Ask just about anyone who works with or provides services for older adults, and they'll list dementia as one of the most pervasive needs.
"It's everywhere," says Sheri Nordmeyer, program director of the Willmar Community Senior Network.
A new group, the West Central Dementia Awareness Network, hopes to increase the regional level of education, resources and support to help make life better for people with dementia and their families and caregivers. An estimated 5.3 million Americans currently have Alzheimer's, one of the most prevalent forms of dementia.
By 2030, as a wave of baby boomers crests into old age, this number is projected to rise to 7.7 million.
"None of us are going to have enough beds or enough services or enough staff or enough volunteers to meet the needs that are coming," said Mary Bauer, regional representative for the Alzheimer's Association.
That's why it's critical for communities to form networks and partnerships, she said. "It is a huge task that we have to stay ahead of the demands of dementia and Alzheimer's disease. ... The bottom line is helping these families."
The west central network was officially established in June. The partners include more than a dozen agencies and services that work with older adults.
The group is still in the early stages of organizing its priorities and trying to identify gaps or unmet needs. The members also are working to recruit participants to ensure there's broad representation, from health care and long-term care facilities to senior residence and at-home service providers.
The word is beginning to spread, Nordmeyer said. "The community is responding already."
As an introductory event, the new network has lined up a daylong series of activities Tuesday, including free memory screenings.
"We're just trying to help people become aware," said Lynn Wood, who is coordinating a new aging and community grant through Thrivent in Meeker County.
The ultimate goal, said Bauer, is to create "dementia-competent" communities where individuals with dementia can live safely and independently, where they and their families have access to high-quality services, and the medical providers are well-versed in diagnosing and managing age-related dementia.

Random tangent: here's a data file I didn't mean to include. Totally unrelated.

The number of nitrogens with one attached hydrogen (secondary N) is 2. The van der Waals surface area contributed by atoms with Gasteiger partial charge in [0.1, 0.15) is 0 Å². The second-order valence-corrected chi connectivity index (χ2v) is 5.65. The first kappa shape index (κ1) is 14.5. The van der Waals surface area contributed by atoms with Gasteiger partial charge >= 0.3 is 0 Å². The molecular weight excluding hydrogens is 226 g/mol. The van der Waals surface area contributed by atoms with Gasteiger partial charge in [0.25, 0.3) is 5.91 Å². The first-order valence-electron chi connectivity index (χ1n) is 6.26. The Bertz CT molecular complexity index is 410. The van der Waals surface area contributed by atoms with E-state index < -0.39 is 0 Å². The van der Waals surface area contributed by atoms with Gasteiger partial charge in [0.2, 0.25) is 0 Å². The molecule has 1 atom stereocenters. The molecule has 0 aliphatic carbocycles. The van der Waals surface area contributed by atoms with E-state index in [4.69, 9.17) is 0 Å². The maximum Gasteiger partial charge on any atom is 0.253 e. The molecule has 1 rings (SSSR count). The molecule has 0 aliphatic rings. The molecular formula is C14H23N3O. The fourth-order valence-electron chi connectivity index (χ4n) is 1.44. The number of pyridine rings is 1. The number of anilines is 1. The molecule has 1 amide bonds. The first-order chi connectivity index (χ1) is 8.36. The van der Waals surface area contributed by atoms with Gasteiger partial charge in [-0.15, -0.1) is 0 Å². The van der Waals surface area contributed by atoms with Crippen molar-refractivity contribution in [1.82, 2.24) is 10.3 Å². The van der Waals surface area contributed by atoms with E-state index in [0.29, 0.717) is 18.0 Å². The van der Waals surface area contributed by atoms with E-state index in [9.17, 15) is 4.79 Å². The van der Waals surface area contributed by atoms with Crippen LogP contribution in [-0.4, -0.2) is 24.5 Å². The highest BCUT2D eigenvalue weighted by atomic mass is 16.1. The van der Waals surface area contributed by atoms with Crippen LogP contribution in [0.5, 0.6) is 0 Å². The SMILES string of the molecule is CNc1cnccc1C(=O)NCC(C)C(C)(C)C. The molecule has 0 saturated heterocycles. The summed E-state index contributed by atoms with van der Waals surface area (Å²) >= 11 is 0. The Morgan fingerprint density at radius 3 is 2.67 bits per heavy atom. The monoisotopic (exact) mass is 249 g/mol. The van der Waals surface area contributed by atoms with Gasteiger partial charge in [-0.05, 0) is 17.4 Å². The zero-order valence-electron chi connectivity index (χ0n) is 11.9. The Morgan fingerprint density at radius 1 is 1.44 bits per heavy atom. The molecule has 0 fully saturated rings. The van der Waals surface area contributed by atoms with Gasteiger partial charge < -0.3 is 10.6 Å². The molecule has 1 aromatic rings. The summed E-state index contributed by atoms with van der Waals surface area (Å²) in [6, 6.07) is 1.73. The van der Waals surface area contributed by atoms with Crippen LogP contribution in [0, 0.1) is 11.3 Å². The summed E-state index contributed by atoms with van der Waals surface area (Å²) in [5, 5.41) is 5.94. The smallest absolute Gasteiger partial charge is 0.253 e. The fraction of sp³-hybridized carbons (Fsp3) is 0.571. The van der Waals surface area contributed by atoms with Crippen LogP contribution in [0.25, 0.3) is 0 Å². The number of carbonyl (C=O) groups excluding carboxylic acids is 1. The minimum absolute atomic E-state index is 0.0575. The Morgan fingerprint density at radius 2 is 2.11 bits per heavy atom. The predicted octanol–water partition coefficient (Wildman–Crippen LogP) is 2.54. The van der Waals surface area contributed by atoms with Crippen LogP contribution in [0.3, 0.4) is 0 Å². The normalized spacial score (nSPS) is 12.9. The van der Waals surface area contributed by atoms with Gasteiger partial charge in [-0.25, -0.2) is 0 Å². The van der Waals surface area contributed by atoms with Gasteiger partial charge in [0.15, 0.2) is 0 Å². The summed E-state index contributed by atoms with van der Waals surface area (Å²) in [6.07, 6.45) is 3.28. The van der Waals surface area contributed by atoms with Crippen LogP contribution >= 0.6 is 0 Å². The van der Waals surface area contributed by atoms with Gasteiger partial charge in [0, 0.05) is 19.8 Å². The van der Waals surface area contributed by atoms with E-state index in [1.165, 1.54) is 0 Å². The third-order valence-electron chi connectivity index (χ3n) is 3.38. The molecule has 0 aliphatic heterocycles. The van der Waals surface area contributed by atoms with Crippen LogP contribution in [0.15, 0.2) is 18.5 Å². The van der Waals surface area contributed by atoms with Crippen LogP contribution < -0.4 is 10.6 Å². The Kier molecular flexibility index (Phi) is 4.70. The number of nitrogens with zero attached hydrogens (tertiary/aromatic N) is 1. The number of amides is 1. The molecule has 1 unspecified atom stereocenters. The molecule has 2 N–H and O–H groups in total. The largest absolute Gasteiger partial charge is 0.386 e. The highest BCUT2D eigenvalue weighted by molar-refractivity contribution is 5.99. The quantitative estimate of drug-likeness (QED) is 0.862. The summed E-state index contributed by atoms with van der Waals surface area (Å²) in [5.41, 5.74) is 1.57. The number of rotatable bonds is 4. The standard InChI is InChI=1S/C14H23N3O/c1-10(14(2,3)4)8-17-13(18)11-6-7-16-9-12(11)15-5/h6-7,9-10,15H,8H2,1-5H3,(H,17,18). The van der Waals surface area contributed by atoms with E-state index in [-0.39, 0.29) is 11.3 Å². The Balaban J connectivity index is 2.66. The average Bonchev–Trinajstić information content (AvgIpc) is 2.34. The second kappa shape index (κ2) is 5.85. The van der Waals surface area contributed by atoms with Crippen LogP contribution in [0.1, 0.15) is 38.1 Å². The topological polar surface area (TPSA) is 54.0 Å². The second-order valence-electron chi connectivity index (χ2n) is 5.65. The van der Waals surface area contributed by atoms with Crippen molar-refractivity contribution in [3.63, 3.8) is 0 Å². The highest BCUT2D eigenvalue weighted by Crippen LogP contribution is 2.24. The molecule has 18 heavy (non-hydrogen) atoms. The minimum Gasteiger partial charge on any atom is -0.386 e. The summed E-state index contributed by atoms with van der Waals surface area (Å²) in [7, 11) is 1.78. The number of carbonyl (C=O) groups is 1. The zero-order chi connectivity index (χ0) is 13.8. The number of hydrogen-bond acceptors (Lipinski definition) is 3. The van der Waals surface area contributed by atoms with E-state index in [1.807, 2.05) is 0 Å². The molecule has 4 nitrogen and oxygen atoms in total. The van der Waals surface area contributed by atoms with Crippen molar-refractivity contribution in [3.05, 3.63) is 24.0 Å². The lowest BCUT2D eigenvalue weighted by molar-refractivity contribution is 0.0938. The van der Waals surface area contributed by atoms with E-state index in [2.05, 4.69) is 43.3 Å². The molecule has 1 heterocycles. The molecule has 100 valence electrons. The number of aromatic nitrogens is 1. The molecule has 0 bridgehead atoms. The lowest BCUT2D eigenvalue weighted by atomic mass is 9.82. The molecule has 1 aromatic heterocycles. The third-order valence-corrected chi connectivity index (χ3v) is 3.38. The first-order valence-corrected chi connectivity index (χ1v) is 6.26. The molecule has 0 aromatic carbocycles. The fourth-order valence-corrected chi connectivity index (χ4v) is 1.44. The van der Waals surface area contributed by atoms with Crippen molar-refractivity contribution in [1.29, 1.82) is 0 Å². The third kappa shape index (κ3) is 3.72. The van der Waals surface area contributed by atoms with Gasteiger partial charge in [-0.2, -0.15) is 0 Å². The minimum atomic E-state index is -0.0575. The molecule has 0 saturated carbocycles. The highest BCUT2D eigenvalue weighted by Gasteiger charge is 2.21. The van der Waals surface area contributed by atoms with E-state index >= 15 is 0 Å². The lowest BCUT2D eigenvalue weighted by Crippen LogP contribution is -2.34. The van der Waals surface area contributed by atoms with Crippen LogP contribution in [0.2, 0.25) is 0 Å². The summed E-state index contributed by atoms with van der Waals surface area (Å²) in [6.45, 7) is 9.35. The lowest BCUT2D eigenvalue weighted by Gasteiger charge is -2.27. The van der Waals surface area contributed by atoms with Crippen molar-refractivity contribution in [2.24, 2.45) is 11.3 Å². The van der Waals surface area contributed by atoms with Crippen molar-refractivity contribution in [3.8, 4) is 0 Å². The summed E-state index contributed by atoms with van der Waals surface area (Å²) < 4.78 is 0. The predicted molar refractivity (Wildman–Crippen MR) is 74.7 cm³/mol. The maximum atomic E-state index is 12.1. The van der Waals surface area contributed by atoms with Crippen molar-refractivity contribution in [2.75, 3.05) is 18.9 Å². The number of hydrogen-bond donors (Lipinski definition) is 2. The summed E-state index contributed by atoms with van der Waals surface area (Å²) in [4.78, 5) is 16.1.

In a dementia-competent community, the general public, from police officers to retail clerks, also should be able to recognize when someone might have dementia and to know what to do or whom to call, Bauer said.
"A big part of that is educating the general community," she said.
One of the focuses being urged by the Alzheimer's Association is earlier diagnosis of dementia. If the condition can be identified sooner, families will have a better chance of putting a plan together and lining up the services they need, Bauer said.
There's also a growing emphasis on dealing with some of the difficult behaviors, such as aggression, that can accompany dementia. When families and service providers are unprepared for the behavioral issues or don't have the resources to address them, "it's really crisis management at that point," Bauer said.
The West Central Dementia Awareness Network is one of many similar networks that are springing up around Minnesota under the leadership of the Alzheimer's Association.
How these networks function will depend partly on each community and the local needs and resources, Bauer said.
"Every community is different," she said. "Things are growing and new services are coming into communities. Each network can choose what it wants to be."
She said the west central area network is "off to a good start."
"It's a win-win for all of us. We can connect families and give them support," she said.